When the Cavaliers agreed to trade for Kevin Love, the report included that Love will opt out in 2015 to re-sign with Cleveland on a five-year contract.
It’d be illegal for Love to have a signed under-the-table deal with the Cavaliers, and it’d be imprudent for him to ink a contract extension. So, whatever he and Cleveland have arranged privately has remained private.
Of course, that has led to plenty of speculation about Love’s future, much to Love’s chagrin. Cavaliers coach David Blatt even fueled it a little by saying Love isn’t a max player (and then talking more about his initial statement without clearing up anything).
Love is taking another swing at putting this issue to rest.
“I think that we will figure it out here, so I don’t plan on opting out or any of that,” Love told NEOMG. “I plan on being here. As far as leaving my options open, I mean sure, it’s always there. At the end of the day, it’s always good to have something but no, I plan on being here.”
“I’ve said all along that I plan on being a Cavalier long-term,” Love said without hesitation. “As we continue to evolve, my role will continue to evolve. It’s still a process where I’m figuring it out.”
Love is either being semantic or foolish.
“I don’t plan on opting out” is technically not the same as “I plan not to opt out.” Perhaps, Love just does not have a plan now – months before he actually needs it. This also wouldn’t be Love’s first potential misdirection on the issue.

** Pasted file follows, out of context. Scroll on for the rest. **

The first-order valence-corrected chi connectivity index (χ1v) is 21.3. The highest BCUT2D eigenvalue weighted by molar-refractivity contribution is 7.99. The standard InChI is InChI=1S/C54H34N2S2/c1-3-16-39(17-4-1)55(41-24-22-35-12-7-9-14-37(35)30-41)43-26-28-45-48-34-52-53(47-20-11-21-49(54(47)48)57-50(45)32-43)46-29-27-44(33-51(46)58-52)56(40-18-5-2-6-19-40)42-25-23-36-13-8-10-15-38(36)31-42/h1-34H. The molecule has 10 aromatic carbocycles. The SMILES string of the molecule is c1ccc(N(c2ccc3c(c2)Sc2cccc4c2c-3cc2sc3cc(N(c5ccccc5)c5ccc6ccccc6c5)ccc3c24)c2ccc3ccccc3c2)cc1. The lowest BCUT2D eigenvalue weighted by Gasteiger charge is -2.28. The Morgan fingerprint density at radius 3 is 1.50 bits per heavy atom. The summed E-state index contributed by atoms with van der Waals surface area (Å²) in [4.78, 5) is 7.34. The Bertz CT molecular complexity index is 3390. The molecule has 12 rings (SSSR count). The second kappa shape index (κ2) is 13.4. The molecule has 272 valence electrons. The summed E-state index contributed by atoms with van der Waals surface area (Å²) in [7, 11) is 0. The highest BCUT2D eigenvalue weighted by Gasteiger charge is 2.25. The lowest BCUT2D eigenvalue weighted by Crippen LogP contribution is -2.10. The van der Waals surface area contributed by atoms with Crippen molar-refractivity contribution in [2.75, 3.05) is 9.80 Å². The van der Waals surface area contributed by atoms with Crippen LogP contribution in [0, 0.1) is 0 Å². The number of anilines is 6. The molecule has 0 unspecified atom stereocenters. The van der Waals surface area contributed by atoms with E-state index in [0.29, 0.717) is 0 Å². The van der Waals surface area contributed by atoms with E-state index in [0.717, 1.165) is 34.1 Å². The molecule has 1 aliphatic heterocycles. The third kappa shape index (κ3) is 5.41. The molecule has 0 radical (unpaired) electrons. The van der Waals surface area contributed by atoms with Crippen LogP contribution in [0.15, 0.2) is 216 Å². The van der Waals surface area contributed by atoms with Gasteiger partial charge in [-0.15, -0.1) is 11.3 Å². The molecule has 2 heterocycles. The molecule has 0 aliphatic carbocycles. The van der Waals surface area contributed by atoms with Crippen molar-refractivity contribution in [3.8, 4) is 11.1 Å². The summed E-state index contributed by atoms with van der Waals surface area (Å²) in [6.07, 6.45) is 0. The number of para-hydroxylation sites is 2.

But if Love truly plans to opt into the final year of his contract, he’s being foolish.
Love has a $16,744,219 player option for next season. His max salary next season projects to be $19,027,800.
It’s quite possible Love wants to stay in Cleveland and wait until the salary cap skyrockets in 2016 to re-sign long-term. But if he thinks being on a contract with one year remaining – his situation should he opt in – is in his best interest, why not opt out and then re-sign on a new one-year contract? That way he’d give himself a $2,283,581 raise. Plus, as long as he’s doing that, he could get a $20,454,885 player option for 2016-17, which would offer protection in case something goes wrong.
Whether or not Love opts in or opts out to re-sign a new higher-paying deal, the Cavaliers will probably have the same ability to spend money on free agents under Collective Bargaining Agreement rules – the taxpayer mid-level exception and minimum contracts. If he opts in, he’d essentially be helping only Dan Gilbert. That $2,283,581 couldn’t go directly to another player.
That’s why I don’t believe Love. He might be loyal to the Cavaliers, but he can stay in Cleveland whether or not he opts out. He might as well opt out, re-sign on a one-year deal (or two years with a player option) and pocket the extra money.